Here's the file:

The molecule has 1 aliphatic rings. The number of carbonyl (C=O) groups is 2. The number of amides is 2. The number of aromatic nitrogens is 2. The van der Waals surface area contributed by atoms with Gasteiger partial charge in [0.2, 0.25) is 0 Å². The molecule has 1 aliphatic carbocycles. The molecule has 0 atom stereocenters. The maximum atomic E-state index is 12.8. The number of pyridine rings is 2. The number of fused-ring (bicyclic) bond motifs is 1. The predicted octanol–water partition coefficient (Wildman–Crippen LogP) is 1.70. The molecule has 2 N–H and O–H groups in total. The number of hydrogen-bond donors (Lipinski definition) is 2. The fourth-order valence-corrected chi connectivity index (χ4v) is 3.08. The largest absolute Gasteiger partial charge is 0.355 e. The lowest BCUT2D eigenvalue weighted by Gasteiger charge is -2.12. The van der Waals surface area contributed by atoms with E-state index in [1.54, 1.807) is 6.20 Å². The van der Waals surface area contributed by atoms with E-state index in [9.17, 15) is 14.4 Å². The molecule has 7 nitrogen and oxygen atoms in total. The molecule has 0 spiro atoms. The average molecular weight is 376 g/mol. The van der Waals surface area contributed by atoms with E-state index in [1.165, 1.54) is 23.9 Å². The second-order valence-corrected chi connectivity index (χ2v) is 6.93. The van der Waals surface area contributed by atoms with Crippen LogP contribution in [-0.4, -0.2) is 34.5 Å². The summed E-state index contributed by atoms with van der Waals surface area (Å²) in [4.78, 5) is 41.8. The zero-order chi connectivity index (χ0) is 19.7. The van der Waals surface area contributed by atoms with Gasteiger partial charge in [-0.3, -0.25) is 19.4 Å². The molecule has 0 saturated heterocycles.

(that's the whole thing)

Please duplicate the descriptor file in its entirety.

The molecule has 1 aliphatic rings. The number of carbonyl (C=O) groups is 2. The number of amides is 2. The number of aromatic nitrogens is 2. The van der Waals surface area contributed by atoms with Gasteiger partial charge in [0.2, 0.25) is 0 Å². The molecule has 1 aliphatic carbocycles. The molecule has 0 atom stereocenters. The maximum atomic E-state index is 12.8. The number of pyridine rings is 2. The number of fused-ring (bicyclic) bond motifs is 1. The predicted octanol–water partition coefficient (Wildman–Crippen LogP) is 1.70. The molecule has 2 N–H and O–H groups in total. The number of hydrogen-bond donors (Lipinski definition) is 2. The fourth-order valence-corrected chi connectivity index (χ4v) is 3.08. The largest absolute Gasteiger partial charge is 0.355 e. The lowest BCUT2D eigenvalue weighted by Gasteiger charge is -2.12. The van der Waals surface area contributed by atoms with E-state index in [1.54, 1.807) is 6.20 Å². The van der Waals surface area contributed by atoms with E-state index in [9.17, 15) is 14.4 Å². The molecule has 7 nitrogen and oxygen atoms in total. The molecule has 0 spiro atoms. The average molecular weight is 376 g/mol. The van der Waals surface area contributed by atoms with E-state index in [1.165, 1.54) is 23.9 Å². The second-order valence-corrected chi connectivity index (χ2v) is 6.93. The van der Waals surface area contributed by atoms with Crippen LogP contribution in [-0.4, -0.2) is 34.5 Å². The summed E-state index contributed by atoms with van der Waals surface area (Å²) in [4.78, 5) is 41.8. The zero-order chi connectivity index (χ0) is 19.7. The van der Waals surface area contributed by atoms with Gasteiger partial charge in [-0.3, -0.25) is 19.4 Å². The molecule has 0 saturated heterocycles.